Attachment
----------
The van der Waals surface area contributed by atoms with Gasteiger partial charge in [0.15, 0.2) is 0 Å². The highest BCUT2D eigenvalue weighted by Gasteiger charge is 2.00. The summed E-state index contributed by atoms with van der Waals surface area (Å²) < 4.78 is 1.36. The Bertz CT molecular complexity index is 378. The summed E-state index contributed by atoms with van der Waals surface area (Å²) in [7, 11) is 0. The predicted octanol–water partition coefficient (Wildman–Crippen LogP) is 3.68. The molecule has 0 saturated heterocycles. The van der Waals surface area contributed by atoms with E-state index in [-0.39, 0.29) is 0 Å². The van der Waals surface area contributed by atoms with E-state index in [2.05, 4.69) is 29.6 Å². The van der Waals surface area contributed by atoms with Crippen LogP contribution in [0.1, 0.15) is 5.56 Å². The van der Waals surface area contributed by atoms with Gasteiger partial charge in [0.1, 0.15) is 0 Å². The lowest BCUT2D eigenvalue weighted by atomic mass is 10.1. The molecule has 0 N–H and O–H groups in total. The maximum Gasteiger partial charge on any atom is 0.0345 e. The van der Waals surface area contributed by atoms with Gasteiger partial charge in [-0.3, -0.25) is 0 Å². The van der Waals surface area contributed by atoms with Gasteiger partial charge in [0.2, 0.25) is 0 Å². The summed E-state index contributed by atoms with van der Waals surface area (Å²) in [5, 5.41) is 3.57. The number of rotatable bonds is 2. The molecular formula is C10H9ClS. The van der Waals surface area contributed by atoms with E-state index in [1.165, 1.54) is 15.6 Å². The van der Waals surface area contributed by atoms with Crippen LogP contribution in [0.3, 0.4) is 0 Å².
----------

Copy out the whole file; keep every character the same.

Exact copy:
The van der Waals surface area contributed by atoms with Gasteiger partial charge in [0.15, 0.2) is 0 Å². The highest BCUT2D eigenvalue weighted by Gasteiger charge is 2.00. The summed E-state index contributed by atoms with van der Waals surface area (Å²) < 4.78 is 1.36. The Bertz CT molecular complexity index is 378. The summed E-state index contributed by atoms with van der Waals surface area (Å²) in [7, 11) is 0. The predicted octanol–water partition coefficient (Wildman–Crippen LogP) is 3.68. The molecule has 0 saturated heterocycles. The van der Waals surface area contributed by atoms with E-state index in [-0.39, 0.29) is 0 Å². The van der Waals surface area contributed by atoms with E-state index in [2.05, 4.69) is 29.6 Å². The van der Waals surface area contributed by atoms with Crippen LogP contribution in [0.1, 0.15) is 5.56 Å². The van der Waals surface area contributed by atoms with Gasteiger partial charge in [0.1, 0.15) is 0 Å². The lowest BCUT2D eigenvalue weighted by atomic mass is 10.1. The molecule has 0 N–H and O–H groups in total. The maximum Gasteiger partial charge on any atom is 0.0345 e. The van der Waals surface area contributed by atoms with Gasteiger partial charge in [-0.3, -0.25) is 0 Å². The van der Waals surface area contributed by atoms with Gasteiger partial charge in [0.2, 0.25) is 0 Å². The summed E-state index contributed by atoms with van der Waals surface area (Å²) in [5, 5.41) is 3.57. The number of rotatable bonds is 2. The molecular formula is C10H9ClS. The van der Waals surface area contributed by atoms with E-state index in [1.165, 1.54) is 15.6 Å². The van der Waals surface area contributed by atoms with Crippen LogP contribution in [0.3, 0.4) is 0 Å².